However, there are a couple of moments in which D'Arcy Spiller appears to relish in the darkness of her songwriting, and the previously unreleased Forgot Your Meds is an obvious example of such. It's amongst the most brooding of her career both sonically and lyrically, written after caring for her sister after a depressive episode. "During her episode, I kept trying to say it’s okay to feel sad, but the world is going to keep on moving so you’ve got to try and keep up, which I know is easier said than done because I’ve had my share of anxiety," she says. Spiller turns it into a cathartic and powerful moment, one that becomes a testament to her entire sound and everything she presents across the course of Disarray.
It's an incredible moment amongst an incredible EP, one full of depth, meaning and observations in D'Arcy Spiller's world. Take a dive into the EP below, find her forthcoming tour dates underneath, and read a track by track dissection of the EP while you're at it, to learn about the EP's songwriting, themes and creation, broken down one song at a time.
I wrote Wolfblood with Phebe Starr and Mark D’Angelo over a couple of Zoom sessions at home, plus a session in the studio alongside Mark and over Zoom to Phebe. During lockdown no.1 in Melbourne, I was going through this experience of spiritual growth, and I was really digging into my shadow self, my inner desires, or the inner subconscious aspect of ego. I began to kind of analyse myself being alone behind doors and exploring my beliefs and things that people might call you crazy for. I began to tune in to what I felt like was the other side and I found it kind of difficult to explain to people what I was feeling or believed.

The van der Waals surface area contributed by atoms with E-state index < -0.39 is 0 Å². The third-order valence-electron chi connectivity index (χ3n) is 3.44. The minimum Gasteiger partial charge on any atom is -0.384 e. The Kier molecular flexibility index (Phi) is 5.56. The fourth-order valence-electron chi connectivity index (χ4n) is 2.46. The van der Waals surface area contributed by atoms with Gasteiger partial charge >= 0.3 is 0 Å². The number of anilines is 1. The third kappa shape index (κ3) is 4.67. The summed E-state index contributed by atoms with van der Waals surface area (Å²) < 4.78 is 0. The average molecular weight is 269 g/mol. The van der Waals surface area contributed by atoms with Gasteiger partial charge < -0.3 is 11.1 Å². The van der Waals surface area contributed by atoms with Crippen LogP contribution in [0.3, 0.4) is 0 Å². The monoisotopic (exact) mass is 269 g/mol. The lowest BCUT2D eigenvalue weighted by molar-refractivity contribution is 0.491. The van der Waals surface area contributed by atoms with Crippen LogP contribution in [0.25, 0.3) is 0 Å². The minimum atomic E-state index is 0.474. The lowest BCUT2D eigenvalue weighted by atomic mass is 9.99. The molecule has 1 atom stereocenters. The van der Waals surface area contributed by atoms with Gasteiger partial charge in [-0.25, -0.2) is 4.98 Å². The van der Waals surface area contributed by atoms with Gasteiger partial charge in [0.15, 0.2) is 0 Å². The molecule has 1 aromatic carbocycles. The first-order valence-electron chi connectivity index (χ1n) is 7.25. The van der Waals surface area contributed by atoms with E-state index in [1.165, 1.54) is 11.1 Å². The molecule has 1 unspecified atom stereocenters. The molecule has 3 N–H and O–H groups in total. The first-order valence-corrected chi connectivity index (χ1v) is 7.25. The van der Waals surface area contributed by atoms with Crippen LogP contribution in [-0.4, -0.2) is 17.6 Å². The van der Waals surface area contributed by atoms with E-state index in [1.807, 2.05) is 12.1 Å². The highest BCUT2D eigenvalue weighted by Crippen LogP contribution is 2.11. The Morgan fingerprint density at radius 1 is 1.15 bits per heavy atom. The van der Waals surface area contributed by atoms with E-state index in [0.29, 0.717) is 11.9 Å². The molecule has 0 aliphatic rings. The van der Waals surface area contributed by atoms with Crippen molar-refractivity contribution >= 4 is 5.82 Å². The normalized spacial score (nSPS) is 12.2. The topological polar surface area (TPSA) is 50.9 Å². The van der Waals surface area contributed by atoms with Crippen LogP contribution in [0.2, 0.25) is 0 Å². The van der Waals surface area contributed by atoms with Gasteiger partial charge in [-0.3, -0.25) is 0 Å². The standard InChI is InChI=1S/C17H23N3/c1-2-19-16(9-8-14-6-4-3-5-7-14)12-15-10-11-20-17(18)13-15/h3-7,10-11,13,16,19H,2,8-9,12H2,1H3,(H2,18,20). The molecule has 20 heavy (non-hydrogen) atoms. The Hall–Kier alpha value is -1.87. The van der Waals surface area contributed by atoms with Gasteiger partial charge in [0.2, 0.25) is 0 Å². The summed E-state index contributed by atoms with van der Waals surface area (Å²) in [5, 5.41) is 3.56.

So, I decided to run with this experience and put it into a song. I felt like a lone wolf standing under a full moon at night. The bluesy stomp worked with what I felt was the wolf walking and the synths making it a dreamy state of being on the other side.
In Another Life:
This track came out of nowhere! I was in the studio with Mark D’Angelo, and we decided to write another song after finishing off another track, and In Another Life came to be within hours. To me, it felt like we were both being guided by something because these production ideas and lyrics fell into place so quick. I’d been wanting to describe the experience of meeting someone for the first time but thinking I swear I know you from somewhere. Like your soul has met that other soul In Another Life. Lockdown had also happened pre-writing this, so there was also that angst of wanting to be anywhere else at the time.